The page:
What’s important though is not just the ‘coming to Europe’ but also the ‘going to Southeast Asia’. Because that’s when true dialogue is achieved. Even if travelling is difficult, or doesn’t align with one’s climate agenda, through the internet and social media we are much more connected than ever, so we can also research, engage, and learn both ways.

Mit Jai Inn. New Oxford Street, London, 2022. Courtesy of Apsara Studio, Silverlens and Ikon Gallery. Photography by James Retief

As a curator with a worldview, how do you think contemporary Southeast Asian art and artists are perceived in the industry as a whole?

I think things have changed a lot in the last ten years. There isn’t this blanket description of the ‘Asian Art Market’ or at least there is a bit more refinement in that definition, understanding you have China, East Asia, Southeast Asia, South Asia, Asia Pacific, etc. This is still very much a work in process but it helps in thinking about where things come from.

There are then of course moments: biennales, fairs, that highlight art from the region or bring people over. An extremely exciting moment was when Silverlens opened their gallery in New York; a major moment for the map.

That being said, origin stories, especially as artists move around and are from multiple places, is a harder and harder ‘thing’. So perhaps we’ll get to a point where it’s less about where something comes from – that categorising. I think the recent 60th Venice Biennale highlighted that strongly.

Is there any discourse that you hope to encourage through your studio and the work that you do, as the founder of Apsara Studio?

As an independent curator I was always passionate about art, space and context; global artistic dialogue; and committing myself to projects with purpose. A couple of years ago I realised I couldn’t do this alone – and didn’t want to do it alone – so we launched Apsara Studio. I didn’t want to call it Ellis projects as it wasn’t about me, rather opting for Apsara, a buddhist deity, as our muse.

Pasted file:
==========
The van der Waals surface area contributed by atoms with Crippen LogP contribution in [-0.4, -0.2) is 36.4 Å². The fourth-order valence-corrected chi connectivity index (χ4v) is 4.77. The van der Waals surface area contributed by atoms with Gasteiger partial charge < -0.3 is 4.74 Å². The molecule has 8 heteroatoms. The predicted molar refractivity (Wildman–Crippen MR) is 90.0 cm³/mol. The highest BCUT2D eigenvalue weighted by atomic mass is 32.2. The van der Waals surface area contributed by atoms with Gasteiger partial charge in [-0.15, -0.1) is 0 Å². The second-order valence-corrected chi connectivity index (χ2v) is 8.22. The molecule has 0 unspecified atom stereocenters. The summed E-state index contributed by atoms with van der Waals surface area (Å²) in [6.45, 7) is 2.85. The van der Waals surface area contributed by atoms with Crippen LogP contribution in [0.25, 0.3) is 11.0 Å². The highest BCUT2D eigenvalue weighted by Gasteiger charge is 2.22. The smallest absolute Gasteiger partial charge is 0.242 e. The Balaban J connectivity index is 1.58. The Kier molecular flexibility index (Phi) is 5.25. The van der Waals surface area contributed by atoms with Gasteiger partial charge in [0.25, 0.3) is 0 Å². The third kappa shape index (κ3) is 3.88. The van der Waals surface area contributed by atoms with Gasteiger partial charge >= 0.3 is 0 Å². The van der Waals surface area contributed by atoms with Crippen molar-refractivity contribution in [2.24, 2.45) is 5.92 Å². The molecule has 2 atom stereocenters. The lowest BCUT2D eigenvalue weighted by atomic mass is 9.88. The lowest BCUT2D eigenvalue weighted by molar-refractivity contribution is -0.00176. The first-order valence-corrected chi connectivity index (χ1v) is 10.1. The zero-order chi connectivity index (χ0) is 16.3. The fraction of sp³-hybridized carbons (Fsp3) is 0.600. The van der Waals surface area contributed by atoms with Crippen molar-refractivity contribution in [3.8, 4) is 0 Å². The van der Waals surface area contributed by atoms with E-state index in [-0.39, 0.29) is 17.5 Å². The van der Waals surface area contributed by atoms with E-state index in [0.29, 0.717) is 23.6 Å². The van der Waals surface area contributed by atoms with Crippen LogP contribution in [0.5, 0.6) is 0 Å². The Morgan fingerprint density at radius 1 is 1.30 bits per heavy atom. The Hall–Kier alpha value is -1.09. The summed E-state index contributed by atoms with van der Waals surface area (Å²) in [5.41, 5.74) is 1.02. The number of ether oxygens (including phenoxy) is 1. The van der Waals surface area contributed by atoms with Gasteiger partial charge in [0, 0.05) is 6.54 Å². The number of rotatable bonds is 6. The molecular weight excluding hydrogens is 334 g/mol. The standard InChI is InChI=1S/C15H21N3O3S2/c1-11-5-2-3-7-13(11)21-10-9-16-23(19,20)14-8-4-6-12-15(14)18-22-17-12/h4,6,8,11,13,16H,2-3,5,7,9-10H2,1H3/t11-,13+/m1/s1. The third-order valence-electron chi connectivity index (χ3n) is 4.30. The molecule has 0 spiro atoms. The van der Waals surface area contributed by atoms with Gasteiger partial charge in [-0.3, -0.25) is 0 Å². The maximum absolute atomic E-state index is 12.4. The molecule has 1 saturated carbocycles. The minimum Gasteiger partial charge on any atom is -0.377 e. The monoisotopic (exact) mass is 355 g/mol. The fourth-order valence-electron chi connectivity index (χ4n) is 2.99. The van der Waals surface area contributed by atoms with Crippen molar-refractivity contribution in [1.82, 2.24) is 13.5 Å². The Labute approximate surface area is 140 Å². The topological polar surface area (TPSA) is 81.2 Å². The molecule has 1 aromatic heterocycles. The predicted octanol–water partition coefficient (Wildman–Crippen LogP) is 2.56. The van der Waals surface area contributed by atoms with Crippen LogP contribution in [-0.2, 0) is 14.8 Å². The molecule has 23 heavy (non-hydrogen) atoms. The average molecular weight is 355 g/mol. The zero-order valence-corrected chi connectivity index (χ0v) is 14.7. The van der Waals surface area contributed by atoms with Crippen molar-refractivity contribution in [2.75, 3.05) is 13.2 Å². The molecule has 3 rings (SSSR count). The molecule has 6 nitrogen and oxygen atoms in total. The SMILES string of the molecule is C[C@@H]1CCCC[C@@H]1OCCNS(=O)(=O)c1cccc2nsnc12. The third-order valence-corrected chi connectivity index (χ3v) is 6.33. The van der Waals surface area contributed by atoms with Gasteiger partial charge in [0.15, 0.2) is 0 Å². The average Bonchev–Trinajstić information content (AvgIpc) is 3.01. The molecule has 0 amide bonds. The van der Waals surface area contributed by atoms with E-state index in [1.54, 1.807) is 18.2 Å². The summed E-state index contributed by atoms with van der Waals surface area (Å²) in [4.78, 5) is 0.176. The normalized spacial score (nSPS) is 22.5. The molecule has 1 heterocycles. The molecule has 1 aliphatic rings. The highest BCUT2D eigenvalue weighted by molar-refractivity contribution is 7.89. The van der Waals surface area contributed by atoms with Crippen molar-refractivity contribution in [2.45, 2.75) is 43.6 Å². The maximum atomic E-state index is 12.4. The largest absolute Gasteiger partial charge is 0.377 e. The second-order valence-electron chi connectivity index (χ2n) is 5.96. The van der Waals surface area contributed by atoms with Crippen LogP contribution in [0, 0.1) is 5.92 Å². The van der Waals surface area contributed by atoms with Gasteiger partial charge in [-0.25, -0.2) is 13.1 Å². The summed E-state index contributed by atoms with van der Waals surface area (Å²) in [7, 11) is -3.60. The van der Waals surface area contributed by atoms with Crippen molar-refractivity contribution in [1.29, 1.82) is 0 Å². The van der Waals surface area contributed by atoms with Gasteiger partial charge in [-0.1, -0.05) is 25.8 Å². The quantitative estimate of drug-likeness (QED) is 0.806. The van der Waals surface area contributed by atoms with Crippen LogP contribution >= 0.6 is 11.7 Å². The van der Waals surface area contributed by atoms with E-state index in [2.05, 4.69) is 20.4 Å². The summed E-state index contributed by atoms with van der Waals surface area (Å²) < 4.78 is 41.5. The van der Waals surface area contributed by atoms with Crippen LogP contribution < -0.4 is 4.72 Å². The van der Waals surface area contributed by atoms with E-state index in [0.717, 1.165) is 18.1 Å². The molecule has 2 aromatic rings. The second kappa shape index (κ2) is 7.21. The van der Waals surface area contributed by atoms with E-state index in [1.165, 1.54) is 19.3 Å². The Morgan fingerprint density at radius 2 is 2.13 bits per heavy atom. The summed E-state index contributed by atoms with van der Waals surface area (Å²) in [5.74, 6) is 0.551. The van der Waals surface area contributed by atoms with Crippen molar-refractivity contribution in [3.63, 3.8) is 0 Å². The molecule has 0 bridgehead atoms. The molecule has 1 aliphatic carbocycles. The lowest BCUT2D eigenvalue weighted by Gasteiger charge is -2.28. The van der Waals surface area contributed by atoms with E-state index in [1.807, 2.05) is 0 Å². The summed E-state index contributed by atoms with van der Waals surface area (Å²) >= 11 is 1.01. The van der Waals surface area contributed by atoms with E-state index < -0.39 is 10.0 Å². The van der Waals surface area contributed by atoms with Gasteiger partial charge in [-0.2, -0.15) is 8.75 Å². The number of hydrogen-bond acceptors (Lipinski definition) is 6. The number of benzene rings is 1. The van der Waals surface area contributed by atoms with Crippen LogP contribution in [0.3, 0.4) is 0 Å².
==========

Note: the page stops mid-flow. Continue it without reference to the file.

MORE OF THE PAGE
We come together as a guild, where each person contributes their own skill set, so to speak, and are very curator/artist/research led. At the moment I’m joined by two artists, as well as a curator who is completing her PhD at Goldsmiths. We also regularly collaborate with other curators and organisations, bringing together people and places that fit or will make a project ‘sing’.

The notion of a curatorial studio isn’t something I had come across but it’s been incredible to build and see a space for it in our ecosystem. Hopefully recognising us as a thoughtful unit that can provide a balance between curatorial vision, practical requirements and overall care to make some meaningful projects happen.

‘TERRA’, l’Ancien Théâtre, Beaune, Burgundy, France, 2023. Curated by Jenn Ellis & Emie Diamond. Produced by Milena Berman. Photography by James Retief